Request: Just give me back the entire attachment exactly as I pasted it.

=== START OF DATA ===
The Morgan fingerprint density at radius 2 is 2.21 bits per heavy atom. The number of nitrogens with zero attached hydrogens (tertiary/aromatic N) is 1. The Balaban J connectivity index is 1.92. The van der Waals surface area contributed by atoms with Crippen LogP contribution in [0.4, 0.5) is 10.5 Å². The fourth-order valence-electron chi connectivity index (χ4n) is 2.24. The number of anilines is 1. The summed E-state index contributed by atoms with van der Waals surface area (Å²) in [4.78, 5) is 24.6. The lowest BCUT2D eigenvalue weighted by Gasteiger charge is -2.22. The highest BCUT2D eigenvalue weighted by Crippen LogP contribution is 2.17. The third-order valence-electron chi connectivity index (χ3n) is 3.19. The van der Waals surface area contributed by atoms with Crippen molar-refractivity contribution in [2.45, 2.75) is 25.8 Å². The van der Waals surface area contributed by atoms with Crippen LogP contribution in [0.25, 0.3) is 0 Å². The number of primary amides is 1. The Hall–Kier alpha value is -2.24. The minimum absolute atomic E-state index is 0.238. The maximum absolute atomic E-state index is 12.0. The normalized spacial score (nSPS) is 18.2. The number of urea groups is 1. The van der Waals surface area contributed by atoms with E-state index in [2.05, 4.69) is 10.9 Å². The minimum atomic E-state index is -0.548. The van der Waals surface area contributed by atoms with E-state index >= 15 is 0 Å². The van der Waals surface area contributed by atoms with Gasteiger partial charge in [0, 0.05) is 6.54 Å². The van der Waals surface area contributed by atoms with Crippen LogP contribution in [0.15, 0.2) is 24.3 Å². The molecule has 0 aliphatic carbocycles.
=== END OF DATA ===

The Morgan fingerprint density at radius 2 is 2.21 bits per heavy atom. The number of nitrogens with zero attached hydrogens (tertiary/aromatic N) is 1. The Balaban J connectivity index is 1.92. The van der Waals surface area contributed by atoms with Crippen LogP contribution in [0.4, 0.5) is 10.5 Å². The fourth-order valence-electron chi connectivity index (χ4n) is 2.24. The number of anilines is 1. The summed E-state index contributed by atoms with van der Waals surface area (Å²) in [4.78, 5) is 24.6. The lowest BCUT2D eigenvalue weighted by Gasteiger charge is -2.22. The highest BCUT2D eigenvalue weighted by Crippen LogP contribution is 2.17. The third-order valence-electron chi connectivity index (χ3n) is 3.19. The van der Waals surface area contributed by atoms with Crippen molar-refractivity contribution in [2.45, 2.75) is 25.8 Å². The van der Waals surface area contributed by atoms with Crippen LogP contribution in [0.25, 0.3) is 0 Å². The number of primary amides is 1. The Hall–Kier alpha value is -2.24. The minimum absolute atomic E-state index is 0.238. The maximum absolute atomic E-state index is 12.0. The normalized spacial score (nSPS) is 18.2. The number of urea groups is 1. The van der Waals surface area contributed by atoms with E-state index in [2.05, 4.69) is 10.9 Å². The minimum atomic E-state index is -0.548. The van der Waals surface area contributed by atoms with E-state index >= 15 is 0 Å². The van der Waals surface area contributed by atoms with Gasteiger partial charge in [0, 0.05) is 6.54 Å². The van der Waals surface area contributed by atoms with Crippen LogP contribution in [0.15, 0.2) is 24.3 Å². The molecule has 0 aliphatic carbocycles.